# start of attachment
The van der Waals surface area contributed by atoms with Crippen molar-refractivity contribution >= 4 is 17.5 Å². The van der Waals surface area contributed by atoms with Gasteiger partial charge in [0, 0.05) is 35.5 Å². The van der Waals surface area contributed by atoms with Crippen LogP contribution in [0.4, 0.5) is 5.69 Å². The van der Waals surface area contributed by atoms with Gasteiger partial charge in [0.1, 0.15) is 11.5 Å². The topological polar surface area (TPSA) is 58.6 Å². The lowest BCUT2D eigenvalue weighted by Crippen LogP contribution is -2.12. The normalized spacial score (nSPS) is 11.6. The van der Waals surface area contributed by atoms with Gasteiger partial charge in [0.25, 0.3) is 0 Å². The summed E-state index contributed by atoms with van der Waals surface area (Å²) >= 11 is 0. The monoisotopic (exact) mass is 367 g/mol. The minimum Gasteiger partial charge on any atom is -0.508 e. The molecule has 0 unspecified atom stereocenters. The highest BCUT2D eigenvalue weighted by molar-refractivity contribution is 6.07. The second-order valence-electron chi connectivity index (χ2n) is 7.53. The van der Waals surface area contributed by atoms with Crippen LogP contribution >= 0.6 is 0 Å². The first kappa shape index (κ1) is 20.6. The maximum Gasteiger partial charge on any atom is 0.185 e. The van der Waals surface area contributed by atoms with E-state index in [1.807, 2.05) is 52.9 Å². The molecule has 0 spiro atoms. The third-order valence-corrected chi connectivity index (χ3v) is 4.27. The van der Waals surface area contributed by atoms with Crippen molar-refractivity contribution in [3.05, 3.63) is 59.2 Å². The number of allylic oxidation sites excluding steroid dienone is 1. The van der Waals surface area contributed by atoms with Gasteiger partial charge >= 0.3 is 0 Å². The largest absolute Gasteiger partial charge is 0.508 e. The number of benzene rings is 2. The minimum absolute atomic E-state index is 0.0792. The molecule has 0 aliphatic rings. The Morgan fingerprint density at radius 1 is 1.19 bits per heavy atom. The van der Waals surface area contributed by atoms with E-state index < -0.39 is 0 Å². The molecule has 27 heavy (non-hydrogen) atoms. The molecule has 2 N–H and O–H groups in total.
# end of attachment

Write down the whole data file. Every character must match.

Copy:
The van der Waals surface area contributed by atoms with Crippen molar-refractivity contribution >= 4 is 17.5 Å². The van der Waals surface area contributed by atoms with Gasteiger partial charge in [0, 0.05) is 35.5 Å². The van der Waals surface area contributed by atoms with Crippen LogP contribution in [0.4, 0.5) is 5.69 Å². The van der Waals surface area contributed by atoms with Gasteiger partial charge in [0.1, 0.15) is 11.5 Å². The topological polar surface area (TPSA) is 58.6 Å². The lowest BCUT2D eigenvalue weighted by Crippen LogP contribution is -2.12. The normalized spacial score (nSPS) is 11.6. The van der Waals surface area contributed by atoms with Gasteiger partial charge in [0.25, 0.3) is 0 Å². The summed E-state index contributed by atoms with van der Waals surface area (Å²) >= 11 is 0. The monoisotopic (exact) mass is 367 g/mol. The minimum Gasteiger partial charge on any atom is -0.508 e. The molecule has 0 unspecified atom stereocenters. The highest BCUT2D eigenvalue weighted by molar-refractivity contribution is 6.07. The second-order valence-electron chi connectivity index (χ2n) is 7.53. The van der Waals surface area contributed by atoms with Crippen LogP contribution >= 0.6 is 0 Å². The first kappa shape index (κ1) is 20.6. The maximum Gasteiger partial charge on any atom is 0.185 e. The van der Waals surface area contributed by atoms with E-state index in [1.807, 2.05) is 52.9 Å². The molecule has 0 spiro atoms. The third-order valence-corrected chi connectivity index (χ3v) is 4.27. The van der Waals surface area contributed by atoms with Crippen molar-refractivity contribution in [3.05, 3.63) is 59.2 Å². The number of allylic oxidation sites excluding steroid dienone is 1. The van der Waals surface area contributed by atoms with Gasteiger partial charge >= 0.3 is 0 Å². The largest absolute Gasteiger partial charge is 0.508 e. The number of benzene rings is 2. The minimum absolute atomic E-state index is 0.0792. The molecule has 0 aliphatic rings. The Morgan fingerprint density at radius 1 is 1.19 bits per heavy atom. The van der Waals surface area contributed by atoms with E-state index < -0.39 is 0 Å². The molecule has 27 heavy (non-hydrogen) atoms. The molecule has 2 N–H and O–H groups in total.